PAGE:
Plant of the Week: Rose Campion
The University of Arkansas System Division of Agriculture does not promote, support or recommend plants featured in "Plant of the Week." Please consult your local Extension office for plants suitable for your region.
Plant of the Week
Latin: Corylopsis platypetala
While standing atop Swift Current Mountain on the Continental Divide overlooking the grandeur of Glacier National Park, I finally understood why rock gardening attracts me.
There at my feet was a miniature garden of squatty, low-growing cushions of flowers only a couple inches tall. Each was a perfect harmony of form, function and beauty adapted to survive in this inhospitable world. One of the showiest was a little cushion plant, Rose Campion (Silene acaulis), with startlingly green leaves topped with tiny pink flowers.
Rose Campion is a member of the carnation family with a circumpolar range in the mountains of the northern hemisphere. In North America, it grows in the arctic region and down the spine of the Rockies. It forms dense, compact mats to 2 inches tall with opposite, linear leaves to a half-inch long. In rocky soil, they grow in mats ranging from a few inches across to as large as a turkey platter.
The solitary blossoms are up facing, pink and five-petaled, easily showing their relationship to the garden pinks. The flowers are borne on short stems just above the foliage and appear in July and early August in their mountain home.
Rock gardening developed as a hobby in the late Victorian period when the industrial revolution created enough wealth among the middle class to permit that fine institution, the summer vacation, to develop. You had two choices for getting away from the summertime heat of the cities – you could go to the beach or to the mountains.
Mountain climbing became popular in the European Alps during this period, and it wasn't long before climbers began bringing back seeds from mountain meadows and rocky ridge tops. Most early attempts at growing this alpine flora were unsuccessful, but eventually gardeners began to develop specialized techniques for growing these difficult plants in the garden.
In addition to the new plants, a new garden art form - rock gardening - emerged. Rock gardens were intended to simulate natural conditions with rocky outcrops creating the backdrop for the tiny plants in the garden.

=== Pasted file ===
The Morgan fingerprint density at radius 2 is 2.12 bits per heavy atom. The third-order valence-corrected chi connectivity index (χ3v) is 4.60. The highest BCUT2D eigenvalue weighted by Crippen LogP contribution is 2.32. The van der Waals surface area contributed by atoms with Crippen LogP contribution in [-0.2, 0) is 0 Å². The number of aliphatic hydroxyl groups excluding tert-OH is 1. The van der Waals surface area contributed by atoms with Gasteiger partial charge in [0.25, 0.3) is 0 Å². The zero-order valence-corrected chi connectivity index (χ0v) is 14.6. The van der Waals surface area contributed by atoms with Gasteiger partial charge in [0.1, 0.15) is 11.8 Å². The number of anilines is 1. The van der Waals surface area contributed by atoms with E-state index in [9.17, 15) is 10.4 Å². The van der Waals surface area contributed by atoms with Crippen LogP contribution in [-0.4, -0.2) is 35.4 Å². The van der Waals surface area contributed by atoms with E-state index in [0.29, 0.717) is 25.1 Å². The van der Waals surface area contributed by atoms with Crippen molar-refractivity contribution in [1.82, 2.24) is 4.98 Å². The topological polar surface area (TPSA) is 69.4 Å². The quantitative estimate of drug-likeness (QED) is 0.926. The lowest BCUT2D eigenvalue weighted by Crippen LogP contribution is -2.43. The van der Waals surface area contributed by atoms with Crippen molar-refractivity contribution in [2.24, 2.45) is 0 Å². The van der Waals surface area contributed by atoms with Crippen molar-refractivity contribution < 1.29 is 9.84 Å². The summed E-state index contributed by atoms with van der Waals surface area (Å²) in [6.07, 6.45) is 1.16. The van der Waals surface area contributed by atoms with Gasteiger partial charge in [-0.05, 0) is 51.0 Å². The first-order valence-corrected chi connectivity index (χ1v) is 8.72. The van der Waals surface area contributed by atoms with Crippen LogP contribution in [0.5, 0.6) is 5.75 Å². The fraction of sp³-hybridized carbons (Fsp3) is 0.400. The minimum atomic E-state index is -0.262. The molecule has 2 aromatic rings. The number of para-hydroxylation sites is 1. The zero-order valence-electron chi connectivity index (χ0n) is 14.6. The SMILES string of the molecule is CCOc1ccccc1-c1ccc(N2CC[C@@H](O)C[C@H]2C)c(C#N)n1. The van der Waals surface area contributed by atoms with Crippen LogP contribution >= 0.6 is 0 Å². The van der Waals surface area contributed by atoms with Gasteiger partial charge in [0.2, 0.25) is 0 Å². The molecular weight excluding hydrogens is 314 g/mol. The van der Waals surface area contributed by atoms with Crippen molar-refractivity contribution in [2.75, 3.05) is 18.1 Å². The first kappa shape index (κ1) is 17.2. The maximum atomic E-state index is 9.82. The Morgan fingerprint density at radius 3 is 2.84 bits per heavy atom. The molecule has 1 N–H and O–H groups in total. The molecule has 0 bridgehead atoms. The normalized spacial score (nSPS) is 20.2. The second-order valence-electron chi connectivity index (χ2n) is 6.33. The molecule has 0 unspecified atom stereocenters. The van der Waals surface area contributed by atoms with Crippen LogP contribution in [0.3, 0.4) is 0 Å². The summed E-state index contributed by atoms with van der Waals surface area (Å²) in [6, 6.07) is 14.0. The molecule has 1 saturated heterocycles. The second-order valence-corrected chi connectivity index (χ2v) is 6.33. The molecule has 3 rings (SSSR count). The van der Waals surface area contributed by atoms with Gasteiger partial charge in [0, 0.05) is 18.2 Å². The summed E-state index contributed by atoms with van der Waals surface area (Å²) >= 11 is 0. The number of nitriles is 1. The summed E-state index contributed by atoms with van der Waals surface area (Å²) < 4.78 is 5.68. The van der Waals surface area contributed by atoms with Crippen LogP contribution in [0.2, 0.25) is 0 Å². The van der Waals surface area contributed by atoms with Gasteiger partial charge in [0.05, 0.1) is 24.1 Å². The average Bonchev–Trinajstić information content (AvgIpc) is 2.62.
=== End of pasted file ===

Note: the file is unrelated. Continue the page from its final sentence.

Rock gardening reached America in the early 20th century. In his 1928 book, The Garden Lover, L. H. Bailey says; "There can scarcely be a movement for rock-gardening, for a real rock garden is a personal accomplishment of years of patient effort and it is born of a closer knowledge of plants than most other forms of gardening."
The American Rock Garden Society formed in 1934 (now called the North American Rock Garden Society) but has never grown much beyond 5,000 members, and about 40 percent of these are from other parts of the world. For me, rock gardening remains an elusive goal, but one with which I have amused myself for over 25 years.
Most of the plants I grow from the seeds distributed by the rock garden society are dismal failures. This record is not especially alarming to me, for the process of discovery is part of the fun. I learn as much by discovering what won’t grow as what will.
After seeing Rose Campion in full glory on a mountain top, I will again attempt to grow it in my garden. Realistically, the chances of growing this alpine in the muggy, hot, poorly drained soils of Arkansas are slim, but I will try. Maybe this time I’ll provide just the right combination of crushed rocks and wintertime protection to get it to bloom. Hope springs eternal in the heart of all gardeners.
By: Gerald Klingaman, retired
Extension Horticulturist - Ornamentals
Extension News - August 26, 2005
The University of Arkansas Division of Agriculture does not maintain lists of retail outlets where these plants can be purchased. Please check your local nursery or other retail outlets to ask about the availability of these plants for your growing area.